[Tweeters] Hawk Owl's Demise
hikersammy at msn.com
Sun Jan 10 09:00:03 PST 2016
Thank you.. well said! It boils down to respect. Many people have a lack of this.. and that's sad. It's not the law that matters so much as respect. Not everyone shares the passion of birds like we do. I would seriously rethink before tweeting a bird that would get this kind of attention.. weather on public land or not. REGARDLESS of weather or not it's legal.
Brings up the firestorm I mentioned on the last incident like that.. the land owners CAN shoot them. Yes, it's illegal .. I know that.. but nothing prevents it. So why would you push them. Why are you being so selfish and riotous with what you want being more important than those that live there? Unless you are invited, don't go there. It' simply disrespectful... If anyone EVER is upset in these instances, you should always first, sympathize and validate their concerns. Then give helpful suggestions. They probably could have made a fortune selling coffee for instance.
Get out, find your own, and enjoy the peaceful side of things. A life bird, is not worth the life of a bird.
(It's too bad someone didn't give the owners nearby, alternative suggestions of getting it to move on)
From: rogermoyer1 at hotmail.com
To: tweeters at u.washington.edu
Date: Sun, 10 Jan 2016 06:50:46 +0000
Subject: [Tweeters] Hawk Owl's Demise
What I say here will probably create a firestorm but I feel it needs to be brought into this discussion. I believe the birding community bears a modicum of responsibility for this birds demise.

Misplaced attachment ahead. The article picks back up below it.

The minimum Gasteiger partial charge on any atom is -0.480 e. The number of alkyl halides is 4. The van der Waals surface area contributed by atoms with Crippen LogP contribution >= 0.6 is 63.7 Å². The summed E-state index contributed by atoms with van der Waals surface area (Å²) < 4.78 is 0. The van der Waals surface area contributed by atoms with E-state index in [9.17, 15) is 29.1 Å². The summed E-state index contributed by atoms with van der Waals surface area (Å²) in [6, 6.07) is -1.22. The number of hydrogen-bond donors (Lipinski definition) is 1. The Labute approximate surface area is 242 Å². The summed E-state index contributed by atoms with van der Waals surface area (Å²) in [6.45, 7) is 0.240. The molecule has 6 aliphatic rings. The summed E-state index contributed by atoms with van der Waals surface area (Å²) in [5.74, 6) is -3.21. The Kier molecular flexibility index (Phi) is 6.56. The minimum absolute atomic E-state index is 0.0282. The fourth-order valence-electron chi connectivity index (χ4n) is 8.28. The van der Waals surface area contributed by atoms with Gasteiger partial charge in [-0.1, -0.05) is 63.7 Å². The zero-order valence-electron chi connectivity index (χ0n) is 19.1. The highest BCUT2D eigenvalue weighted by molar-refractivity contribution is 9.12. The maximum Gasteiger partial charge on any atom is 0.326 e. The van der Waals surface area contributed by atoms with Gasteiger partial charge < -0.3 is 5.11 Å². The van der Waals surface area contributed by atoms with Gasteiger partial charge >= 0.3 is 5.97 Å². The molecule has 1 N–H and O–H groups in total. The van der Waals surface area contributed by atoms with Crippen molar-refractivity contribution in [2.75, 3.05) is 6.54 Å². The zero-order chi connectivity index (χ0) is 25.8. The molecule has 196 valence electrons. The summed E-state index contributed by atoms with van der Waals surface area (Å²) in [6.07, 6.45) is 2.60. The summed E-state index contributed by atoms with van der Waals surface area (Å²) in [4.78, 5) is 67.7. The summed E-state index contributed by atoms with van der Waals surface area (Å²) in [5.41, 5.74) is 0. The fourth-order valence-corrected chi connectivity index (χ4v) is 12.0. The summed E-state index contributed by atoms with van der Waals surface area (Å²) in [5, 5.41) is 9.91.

I've been birding the better part of 40 years and being a lister and a small time chaser I understand the desire to see these types of rarities and add them to your lists. I've even been in the position of the birders after this owl. I've stopped on the
public right of way to watch a bird and had a land owner get upset with me when I didn't move on.
It is reprehensible that the bird was killed if it indeed was shot by the land owner. However, if we birders didn't hang around for long periods of time when the land owner really didn't want all the attention the bird would still be alive. I would further
expect that there were some photographers who still hauled out their cameras even though the land owner expressly asked people not to. Causing just that much more angst. To often we birders only look to our wants and not the desires of those around is. When
this is done it can sometimes have dire consequences. In the future it might be a good idea to pay more attention to the desires of the land owners and not stop for long periods of time. Just because one can legally do something doesn't mean on should.
Above all else we should remember one of the primary rules of birding, "the welfare of the bird needs to come first."
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